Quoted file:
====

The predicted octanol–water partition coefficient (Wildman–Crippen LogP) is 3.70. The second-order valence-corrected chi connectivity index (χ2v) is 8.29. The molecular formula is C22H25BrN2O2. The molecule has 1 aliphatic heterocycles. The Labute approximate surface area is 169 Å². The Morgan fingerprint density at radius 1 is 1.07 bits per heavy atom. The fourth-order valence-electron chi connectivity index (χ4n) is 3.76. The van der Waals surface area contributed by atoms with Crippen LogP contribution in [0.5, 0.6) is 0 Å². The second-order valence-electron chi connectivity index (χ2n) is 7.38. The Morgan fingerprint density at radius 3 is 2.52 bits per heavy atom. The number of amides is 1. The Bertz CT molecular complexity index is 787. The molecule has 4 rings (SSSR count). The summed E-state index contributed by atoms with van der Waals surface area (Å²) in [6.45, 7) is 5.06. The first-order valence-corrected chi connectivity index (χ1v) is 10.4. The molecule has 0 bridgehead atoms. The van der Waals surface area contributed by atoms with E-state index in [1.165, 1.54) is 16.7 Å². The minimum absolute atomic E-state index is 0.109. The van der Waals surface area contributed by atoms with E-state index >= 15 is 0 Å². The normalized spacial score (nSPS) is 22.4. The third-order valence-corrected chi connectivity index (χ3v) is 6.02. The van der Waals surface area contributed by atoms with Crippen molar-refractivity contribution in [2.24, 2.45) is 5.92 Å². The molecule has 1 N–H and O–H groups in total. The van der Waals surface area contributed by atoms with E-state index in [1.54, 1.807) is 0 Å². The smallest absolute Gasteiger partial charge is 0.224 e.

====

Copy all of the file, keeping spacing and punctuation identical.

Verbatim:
The predicted octanol–water partition coefficient (Wildman–Crippen LogP) is 3.70. The second-order valence-corrected chi connectivity index (χ2v) is 8.29. The molecular formula is C22H25BrN2O2. The molecule has 1 aliphatic heterocycles. The Labute approximate surface area is 169 Å². The Morgan fingerprint density at radius 1 is 1.07 bits per heavy atom. The fourth-order valence-electron chi connectivity index (χ4n) is 3.76. The van der Waals surface area contributed by atoms with Crippen LogP contribution in [0.5, 0.6) is 0 Å². The second-order valence-electron chi connectivity index (χ2n) is 7.38. The Morgan fingerprint density at radius 3 is 2.52 bits per heavy atom. The number of amides is 1. The Bertz CT molecular complexity index is 787. The molecule has 4 rings (SSSR count). The summed E-state index contributed by atoms with van der Waals surface area (Å²) in [6.45, 7) is 5.06. The first-order valence-corrected chi connectivity index (χ1v) is 10.4. The molecule has 0 bridgehead atoms. The van der Waals surface area contributed by atoms with E-state index in [1.165, 1.54) is 16.7 Å². The minimum absolute atomic E-state index is 0.109. The van der Waals surface area contributed by atoms with E-state index >= 15 is 0 Å². The normalized spacial score (nSPS) is 22.4. The third-order valence-corrected chi connectivity index (χ3v) is 6.02. The van der Waals surface area contributed by atoms with Crippen molar-refractivity contribution in [2.24, 2.45) is 5.92 Å². The molecule has 1 N–H and O–H groups in total. The van der Waals surface area contributed by atoms with E-state index in [1.54, 1.807) is 0 Å². The smallest absolute Gasteiger partial charge is 0.224 e.